The Korean peninsula is home to a people who share the same language and ethnicity but are divided in two. The Demilitarized Zone (DMZ) is a buffer zone, which was established on July 27, 1953 when the Armistice Agreement was signed during the Korean War. The DMZ vividly captures the scars and wounds of the Korean War as well as the wishes and hopes for the future.
This was third time to in Seoul. I had heard of this tour and was suprised to know that none of my Korean friends had been there! I found out that only if you are not a Korean can you go there.
I was staying at the Mariott Seoul, our hotel was situated in the “Gangam” district. The Gangam district is one of the posh places in Seoul. ( Oppa Gangam Style? That means older brother who has a posh style!)
The concierge arranged for the guided tour to the DMZ for us.
It was fairly a hot day so I wore a comfortable wrap around from Sarojini with a crop top with my favourite haviannas. The pickup arrived and our driver/ tour guide who filled us in with a lot of facts about the current and past situation between these two countries. He told us that the mindset is of this generation drastically differs from the previous generations. He said, “People from the previous generation still have links and a soft heart towards the North Koreans and are keen on working the relations between these two countries. The younger people have less emotional connect to the North Koreans. They think it is an undue economic stress on them!”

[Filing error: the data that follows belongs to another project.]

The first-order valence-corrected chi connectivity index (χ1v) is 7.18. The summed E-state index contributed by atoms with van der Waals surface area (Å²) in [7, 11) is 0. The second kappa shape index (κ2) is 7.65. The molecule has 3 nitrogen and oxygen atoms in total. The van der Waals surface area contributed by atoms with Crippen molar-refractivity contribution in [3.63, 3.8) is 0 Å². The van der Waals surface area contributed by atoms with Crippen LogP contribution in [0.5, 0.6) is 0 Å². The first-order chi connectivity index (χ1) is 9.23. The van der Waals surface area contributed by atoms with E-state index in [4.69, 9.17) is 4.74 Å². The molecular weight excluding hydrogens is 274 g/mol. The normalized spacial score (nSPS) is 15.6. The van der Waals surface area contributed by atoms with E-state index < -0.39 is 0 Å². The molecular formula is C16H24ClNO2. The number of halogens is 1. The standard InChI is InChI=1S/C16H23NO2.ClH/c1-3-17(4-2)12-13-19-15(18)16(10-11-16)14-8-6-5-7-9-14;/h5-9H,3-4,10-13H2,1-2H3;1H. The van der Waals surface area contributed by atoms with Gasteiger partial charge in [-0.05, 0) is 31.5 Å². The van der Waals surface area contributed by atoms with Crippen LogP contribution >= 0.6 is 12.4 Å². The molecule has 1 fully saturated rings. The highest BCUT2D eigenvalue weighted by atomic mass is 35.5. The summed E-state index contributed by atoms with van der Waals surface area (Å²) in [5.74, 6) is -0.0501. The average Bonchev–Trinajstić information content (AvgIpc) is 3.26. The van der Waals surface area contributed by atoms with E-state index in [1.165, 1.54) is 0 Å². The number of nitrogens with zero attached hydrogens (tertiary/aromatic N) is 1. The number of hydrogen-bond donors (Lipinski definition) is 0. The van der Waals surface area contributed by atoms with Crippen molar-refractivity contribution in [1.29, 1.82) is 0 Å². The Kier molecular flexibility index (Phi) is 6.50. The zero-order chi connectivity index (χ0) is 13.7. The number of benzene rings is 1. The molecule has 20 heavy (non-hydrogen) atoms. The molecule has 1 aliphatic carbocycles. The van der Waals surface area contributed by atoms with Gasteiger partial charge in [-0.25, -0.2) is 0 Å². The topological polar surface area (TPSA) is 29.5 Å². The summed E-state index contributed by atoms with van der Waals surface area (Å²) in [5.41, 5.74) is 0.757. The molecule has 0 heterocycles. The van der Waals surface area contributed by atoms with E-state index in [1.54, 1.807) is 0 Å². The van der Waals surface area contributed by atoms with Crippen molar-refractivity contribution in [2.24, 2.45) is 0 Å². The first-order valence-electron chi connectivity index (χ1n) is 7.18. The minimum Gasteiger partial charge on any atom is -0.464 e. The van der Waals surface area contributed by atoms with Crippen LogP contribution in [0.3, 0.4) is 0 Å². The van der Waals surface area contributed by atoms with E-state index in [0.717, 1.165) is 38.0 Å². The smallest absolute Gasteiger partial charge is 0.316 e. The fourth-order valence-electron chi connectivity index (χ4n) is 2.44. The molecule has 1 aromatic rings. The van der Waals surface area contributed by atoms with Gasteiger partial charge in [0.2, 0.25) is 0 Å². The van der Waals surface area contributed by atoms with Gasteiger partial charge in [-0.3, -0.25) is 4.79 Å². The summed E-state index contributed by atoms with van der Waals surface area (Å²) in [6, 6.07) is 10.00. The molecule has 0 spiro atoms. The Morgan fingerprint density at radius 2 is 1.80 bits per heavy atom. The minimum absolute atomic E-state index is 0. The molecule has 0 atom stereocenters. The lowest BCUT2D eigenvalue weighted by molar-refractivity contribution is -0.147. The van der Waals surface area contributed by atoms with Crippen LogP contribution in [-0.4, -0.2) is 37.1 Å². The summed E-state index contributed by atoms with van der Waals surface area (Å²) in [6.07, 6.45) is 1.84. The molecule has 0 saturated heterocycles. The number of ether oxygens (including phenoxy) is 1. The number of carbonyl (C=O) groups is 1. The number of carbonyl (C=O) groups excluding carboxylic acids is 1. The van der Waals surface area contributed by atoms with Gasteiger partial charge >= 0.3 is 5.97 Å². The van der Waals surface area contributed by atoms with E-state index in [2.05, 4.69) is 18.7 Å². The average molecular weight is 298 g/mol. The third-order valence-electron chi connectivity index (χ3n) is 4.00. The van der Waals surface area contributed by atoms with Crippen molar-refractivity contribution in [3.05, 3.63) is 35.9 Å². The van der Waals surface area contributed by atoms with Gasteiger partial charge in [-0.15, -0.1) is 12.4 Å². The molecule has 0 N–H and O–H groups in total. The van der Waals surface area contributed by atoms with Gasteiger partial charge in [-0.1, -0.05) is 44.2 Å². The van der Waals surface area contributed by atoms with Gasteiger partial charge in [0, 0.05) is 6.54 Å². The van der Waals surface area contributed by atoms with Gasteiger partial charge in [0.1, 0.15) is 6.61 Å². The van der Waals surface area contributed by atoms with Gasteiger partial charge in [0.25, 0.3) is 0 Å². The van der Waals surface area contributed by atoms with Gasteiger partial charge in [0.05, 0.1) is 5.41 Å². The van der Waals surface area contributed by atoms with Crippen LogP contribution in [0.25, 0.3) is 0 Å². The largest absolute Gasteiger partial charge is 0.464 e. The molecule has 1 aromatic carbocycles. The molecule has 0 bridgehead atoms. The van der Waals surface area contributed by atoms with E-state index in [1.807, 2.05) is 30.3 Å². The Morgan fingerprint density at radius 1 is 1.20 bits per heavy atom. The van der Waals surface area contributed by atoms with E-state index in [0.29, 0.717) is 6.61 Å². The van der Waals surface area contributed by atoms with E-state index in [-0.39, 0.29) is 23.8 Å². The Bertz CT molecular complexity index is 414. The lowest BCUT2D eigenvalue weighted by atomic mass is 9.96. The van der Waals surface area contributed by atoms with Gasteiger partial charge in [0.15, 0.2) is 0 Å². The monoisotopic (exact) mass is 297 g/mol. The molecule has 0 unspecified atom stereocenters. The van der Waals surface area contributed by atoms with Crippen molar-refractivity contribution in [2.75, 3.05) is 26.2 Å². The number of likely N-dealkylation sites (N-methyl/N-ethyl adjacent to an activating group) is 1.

The drive from the Gangam area to the DMZ is about an hour. The drive takes you from the busiest area in Seoul to the calmer side of the town surrounded by lakes and mountains. The tour is divided in four parts and starts with you getting a pass for which you require your passport. While our guide was working on passes we had some buffer time to eat some local food in the restaurants. It was fun which seemed like a bit of an irony because we were in facr in the world’s highest militarized zone.
Our first stop was at the Imjingank Resort (Nuri Peace Park), exhibiting various relics and monuments related to the Korean War. After watching the documentary about DMZ and visiting the museum we really could feel the place. The sadness had seeped to my bones.
There were real military men guarding the place often bothered by visitors like me for an occasional picture. They still stand stern and alert I wonder how do they do that in the middle of the place which can have upto 20,000 tourists at one time.
Our next stop was the Third Tunnel, which was dug by the Northern Army to spy on their Southern counterparts. This drafty place makes one uncomfortable with the thought that how real is the confrontation. As it is a long walk inside the tunnel we have to secure our heads with helmets. I was really tired uphill with my knee being weak after the Meniscus repair. The girls were very kind to slow down wirh ne. Our tour guide didn’t come inside the tunnel. I wonder now if he was escaping the pain of seeing the enemy’s constant invasion to his homeland.
We soon came to our third stop is the Unification Hill, the hill overseeing the northern part and you can see the North Korean Flag and with the help of the telescope you can spot the North Korean farmers working peacefully in their field along the ceasefire line.
There were houses on this side as well which belonged to the farmers here and they sell their goods at the shop in DMZ.
After a beautiful day spend at the DMZ we were on our way back. This time we wound each other up with heated political point of views and the discussions. After a quick halt at a Jade stone factory we were at the Hotel. It was a day I would never forget.